To begin the drawers, start by drawing a line on the inside front edge of the cabinet side. Right click on the line and choose "Divide" from the menu. Move up and down to change the number of line segments to create. I divided the line into four segments. Use the height of the bottom line segment to draw a rectangle across the opening where the drawer will be located. With the offset tool on the face, offset a rectangle 1/2" in from the edge. Select and delete the line you drew in the first step along with the other three lines that made up the rectangle you drew in the next step. You should now have a face that is approximately one quarter the height of the opening and 1" narrower than the width, to allow for standard full extension ball bearing drawer slides. Push/pull the face into the opening 1/2" to complete the drawer front. Make it a component and move a copy to create the back of the drawer. You will need to scale the drawer back so the inside face of the drawer faces in. This is so that when you make the dado for the drawer bottom, it is on the inside face of the back of the drawer box. Make the side of the drawer between the drawer front and drawer back the same way. Make it a component. Move a copy and scale to make the other side. Edit the drawer parts by making a 1/4" dado 1/4" to 3/8" from the lower edge for a 1/4" plywood bottom. Use the rectangle tool, and push/pull to make the plywood bottom. Make the drawer bottom a component. Once you have finished the entire drawer, select all of the drawer parts and make them a component. You can now move a copy of the complete drawer box to the top location, then press "/3" then enter. This will place two more copies equally between the top and bottom drawer. once your drawers are done, use a similar technique to make the drawer fronts and the cabinet door.

Work Surface

The work surface for this table is made up of two pieces of butcher block counter top laminated together. Alternatively, a number of companies offer a large variety of workbench slabs.

The process of modeling the top is pretty straightforward. Draw a rectangle from one upper support to the other. Push/pull the face up to the thickness of your work surface. The prefab counter tops I detail in my model are 1-1/8"thick. Push/pull out to either side about 14" and 2" to the front and back. Triple click to select the whole top and make it a component. Move a copy up, doubling the thickness of the work surface. The front vise I use in the model is the Anant no. 53 available at Highland Woodworking. There is a model herein the 3D Warehouse . Download the vise to your model and edit your bench top to mount the vise flush with the front edge. I also added some dog holes in line with the front vise for clamping larger parts. This three point clamping design will allow you to hold round or irregular shaped parts.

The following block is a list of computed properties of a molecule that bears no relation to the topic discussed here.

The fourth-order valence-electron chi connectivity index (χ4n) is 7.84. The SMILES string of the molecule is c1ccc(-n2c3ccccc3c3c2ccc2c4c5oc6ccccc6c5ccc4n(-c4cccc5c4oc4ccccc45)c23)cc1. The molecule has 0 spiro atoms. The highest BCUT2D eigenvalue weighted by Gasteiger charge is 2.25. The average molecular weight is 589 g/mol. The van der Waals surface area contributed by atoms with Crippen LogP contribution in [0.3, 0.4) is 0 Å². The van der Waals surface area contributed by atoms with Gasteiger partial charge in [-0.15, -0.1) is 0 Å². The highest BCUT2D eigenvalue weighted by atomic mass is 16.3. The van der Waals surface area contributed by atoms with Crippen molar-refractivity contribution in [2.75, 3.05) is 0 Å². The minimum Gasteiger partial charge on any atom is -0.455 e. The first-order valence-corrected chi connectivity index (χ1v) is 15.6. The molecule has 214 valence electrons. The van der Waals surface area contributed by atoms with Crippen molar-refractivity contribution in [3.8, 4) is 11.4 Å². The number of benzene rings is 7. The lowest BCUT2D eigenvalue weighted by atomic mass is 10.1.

Construction Drawings

For this workbench I have attached a PDF file that you can download to a flash drive or CD and take to a print shop for a full set of measured drawings for you to use in the work shop. You may find these files difficult to view on your computer because of the fine line weight of the drawings, but I believe they are appropriate for the full size prints (24" x 36"). These were created in LayOut, which is a program used for presentation of SketchUp models, and comes as part of the SketchUp Pro package. As most of you probably use the free version, I am not going to offer any direction on how to use LayOut. However each of the future projects we build will be accompanied by these measured shop drawings. I have tried to include most of the measurements required, and over time I will refine the details in these documents to make them as organized and informative as I can.

As always, feel free to send me an email with any comments, questions, or suggestions.

Previous Wood News articles about using Free SketchUp Design Software:

SketchUp: 3D Modeling for Woodworkers

Creating Turned Models with SketchUp, Part 1

Creating Turned Models with SketchUp, Part 2

Using SketchUp to Design Your Workshop

3-D Furniture Design Using SketchUp, Part 1

3-D Furniture Design Using SketchUp, Part 2

Build a Toolbox: From SketchUp to CNC Machine

Take SketchUp to the Next Level with Ruby Plugins

How to Plan a Kitchen Renovation Using SketchUp, Part 1

How to Plan a Kitchen Renovation Using SketchUp, Part 2

Sean Headrick, a former Atlantan once seen frequently at Highland Woodworking, now lives in San Jose, California where he does woodworking and design. His website is . Sean was interviewed by Wood News in 2007.